So keeping folks feeling purposeful, understanding “the why,” the vision, feeling the purpose and knowing that their work matters is key. This pandemic has led us to really hone in so much more. We were always very attentive but staff and teacher voices mean so much to get this work done with children.

We’ve really supported staff with robust professional development, but also working on themselves, who they are as practitioners. Being more culturally responsive to the needs of their children but also doing that work on themselves. That’s all tied to our three strategic priorities: noticing those challenges and looking at how we work with families; how we focus on high-quality offerings for our students; and lastly, making sure our staff are always infused with inquiry, learning and creativity, so that they can transfer that to students. We just finished a week of professional development to make sure we’re ready to be there for our families and students.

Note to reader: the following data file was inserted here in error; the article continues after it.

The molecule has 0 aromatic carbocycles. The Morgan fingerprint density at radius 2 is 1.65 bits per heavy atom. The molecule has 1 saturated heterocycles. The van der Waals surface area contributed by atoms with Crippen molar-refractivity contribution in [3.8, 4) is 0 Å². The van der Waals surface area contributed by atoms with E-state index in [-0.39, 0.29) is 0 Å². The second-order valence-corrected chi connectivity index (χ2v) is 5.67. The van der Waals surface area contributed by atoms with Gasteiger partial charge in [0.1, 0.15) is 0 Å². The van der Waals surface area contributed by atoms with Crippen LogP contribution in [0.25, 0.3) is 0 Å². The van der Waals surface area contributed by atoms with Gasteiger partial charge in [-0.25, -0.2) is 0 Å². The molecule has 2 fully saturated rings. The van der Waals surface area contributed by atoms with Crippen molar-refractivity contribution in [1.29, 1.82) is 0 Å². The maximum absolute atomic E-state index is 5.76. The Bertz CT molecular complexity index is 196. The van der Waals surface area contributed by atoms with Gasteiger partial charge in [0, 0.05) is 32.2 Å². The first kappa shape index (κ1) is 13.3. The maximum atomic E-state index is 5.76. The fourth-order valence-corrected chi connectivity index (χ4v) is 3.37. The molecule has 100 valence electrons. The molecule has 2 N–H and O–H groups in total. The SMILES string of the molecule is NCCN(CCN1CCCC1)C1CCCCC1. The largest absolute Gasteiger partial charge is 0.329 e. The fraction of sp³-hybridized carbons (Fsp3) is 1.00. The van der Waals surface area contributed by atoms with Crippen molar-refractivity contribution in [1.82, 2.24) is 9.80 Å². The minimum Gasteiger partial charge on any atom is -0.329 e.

Typically, what’s the size of your population?

We have seven centers across seven New York City Housing Authority facilities. We have 411 students on average that we serve. Early childhood requires us to have a small – and it’s the best thing for children – class settings so that everyone’s needs are met.

As a nonprofit, how prepared were you to deal with the pandemic?

Well, I came to BKS, Sept. 22, 2020. I came from a nonprofit (East Harlem Tutorial Program). And when I was at my former nonprofit, I got some great preparation for pivoting to remote learning immediately, within weeks I was sending materials out and I was already working with a team of phenomenal educators. So coming to BKS was a very smooth transition because I had practice over the summer serving over a thousand children remotely across K-12.